Rackspace Cloud Files is a cloud storage system that is great for storing large amounts of information. A common misconception is that this storage system behaves like a traditional file system, complete with byte-level manipulation and nested folders. It is the second of these that I want to talk about: how to simulate a nested directory (or folder) structure in Rackspace Cloud Files.
Cloud Files is better understood as a storage system, not a file system with three basic parts: accounts, containers, and objects. These three parts can be easily seen in the URL referencing an object. The URL one uses for the ReST API is of the form . Containers are large-scale groupings of objects, operating at a higher level, conceptually, than folders. If objects were books, containers may be genres. Containers cannot be nested. That is, one cannot put a container inside of another container.
However, it is fairly easy to simulate a directory structure with objects. These “virtual directories” are not directories, per se, but object name prefixes over which one can iterate. An example should make this concept easy to understand. Suppose I wanted to store books in Cloud Files. From my analogy above, I can use the genre of the book as my container name. The object name will be of the form “author/title.” This way, I can list all books by a particular author (within a genre).
Let’s load the following books into Cloud Files:
• The Pit and the Pendulum, Poe, Horror
• The Masque of the Red Death, Poe, Horror
• Pride and Prejudice and Zombies, Grahame-Smith, Horror
• The Far Side Gallery, Larson, Comics
• Something Under the Bed Is Drooling, Watterson, Comics
• It’s A Magical World, Watterson, Comics
First, I will create two containers, horror and comics. Next I will name my files according to the pattern I laid out above. I will have the files “poe/the_pit_and_the_pendulum”, “poe/the_masque_of_the_red_death”, “larson/the_far_side_gallery”, etc. Then I will upload these files to their appropriate container. As a final step, I need to upload “directory marker” files. These are empty (zero-sized) files with a content-type of “application/directory.”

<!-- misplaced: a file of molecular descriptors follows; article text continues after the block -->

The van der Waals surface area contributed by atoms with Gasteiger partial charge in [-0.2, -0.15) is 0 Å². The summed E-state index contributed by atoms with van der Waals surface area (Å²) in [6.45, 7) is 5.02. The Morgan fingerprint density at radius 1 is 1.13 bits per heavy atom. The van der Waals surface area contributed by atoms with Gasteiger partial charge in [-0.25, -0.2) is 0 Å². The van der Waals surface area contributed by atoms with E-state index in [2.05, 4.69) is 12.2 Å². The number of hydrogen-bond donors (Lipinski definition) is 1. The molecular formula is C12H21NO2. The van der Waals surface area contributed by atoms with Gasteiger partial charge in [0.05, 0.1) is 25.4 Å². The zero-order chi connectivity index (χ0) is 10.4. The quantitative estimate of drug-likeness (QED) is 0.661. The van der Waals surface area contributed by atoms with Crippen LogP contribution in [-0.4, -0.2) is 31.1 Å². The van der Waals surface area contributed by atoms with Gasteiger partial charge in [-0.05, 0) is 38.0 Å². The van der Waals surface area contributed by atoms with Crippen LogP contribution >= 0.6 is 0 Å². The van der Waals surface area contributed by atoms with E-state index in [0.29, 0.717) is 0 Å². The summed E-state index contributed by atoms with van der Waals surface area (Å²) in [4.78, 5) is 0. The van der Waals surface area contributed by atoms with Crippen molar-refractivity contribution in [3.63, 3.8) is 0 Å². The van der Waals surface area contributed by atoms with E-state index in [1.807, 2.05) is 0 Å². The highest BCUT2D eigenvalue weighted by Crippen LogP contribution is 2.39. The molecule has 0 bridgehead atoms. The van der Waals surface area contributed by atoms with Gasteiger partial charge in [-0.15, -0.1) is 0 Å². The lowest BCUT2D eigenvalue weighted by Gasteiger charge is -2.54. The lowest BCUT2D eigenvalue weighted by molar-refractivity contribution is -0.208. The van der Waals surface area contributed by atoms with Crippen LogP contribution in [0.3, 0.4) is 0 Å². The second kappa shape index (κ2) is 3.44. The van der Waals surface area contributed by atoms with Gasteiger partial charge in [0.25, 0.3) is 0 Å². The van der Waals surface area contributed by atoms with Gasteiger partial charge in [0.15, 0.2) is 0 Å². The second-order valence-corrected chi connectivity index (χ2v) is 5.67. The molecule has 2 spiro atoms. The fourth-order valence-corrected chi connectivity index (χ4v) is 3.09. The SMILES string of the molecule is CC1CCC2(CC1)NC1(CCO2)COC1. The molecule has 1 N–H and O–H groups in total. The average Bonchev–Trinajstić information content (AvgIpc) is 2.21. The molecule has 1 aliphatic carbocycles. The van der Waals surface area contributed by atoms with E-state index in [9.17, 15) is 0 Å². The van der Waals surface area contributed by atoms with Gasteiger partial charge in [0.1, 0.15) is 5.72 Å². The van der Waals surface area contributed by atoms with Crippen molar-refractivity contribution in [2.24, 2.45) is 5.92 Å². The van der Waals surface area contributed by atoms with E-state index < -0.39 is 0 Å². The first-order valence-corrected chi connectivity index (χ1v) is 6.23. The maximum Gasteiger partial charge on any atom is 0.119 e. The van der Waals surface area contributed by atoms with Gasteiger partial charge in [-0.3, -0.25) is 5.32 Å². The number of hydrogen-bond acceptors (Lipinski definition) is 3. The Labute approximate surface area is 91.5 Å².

[NOTE: The following gets technical. For those wishing to use this feature of Cloud Files and not wanting to program, I recommend using a third-party tool like Cyberduck (if you are using a Mac). Cyberduck handles virtual nested directories completely transparently.]
Now to take advantage of these “virtual directories”, I can do container listings and give an appropriate path value. In the Python language bindings, this would look similar to the following:
1 container = cf_connection.get_container(‘horror’)
2 books_by_poe = container.get_objects(path=’poe’)
The path parameter on the get_objects call returns all objects in the given value. In this case, it returns the two books in the virtual “poe” directory. Similarly, if I had given the value “grahame-smith,” I would have found his adaptation of the classic love story.
In my example, I’ve used two genre containers and virtual directories only one level deep. I could just as easily put everything into one container and nested the authors under a genre virtual directory. An object name would then be like “comics/larson/the_far_side_gallery.” The only limitation to using this feature in Cloud Files is keeping the length of the object name (including all virtual directories) under the maximum allowed (1024 characters).
For more detailed information on how to implement virtual directories, see the Cloud Files developer guide. The relevant information is found in the “Pseudo hierarchical folders/directories” section.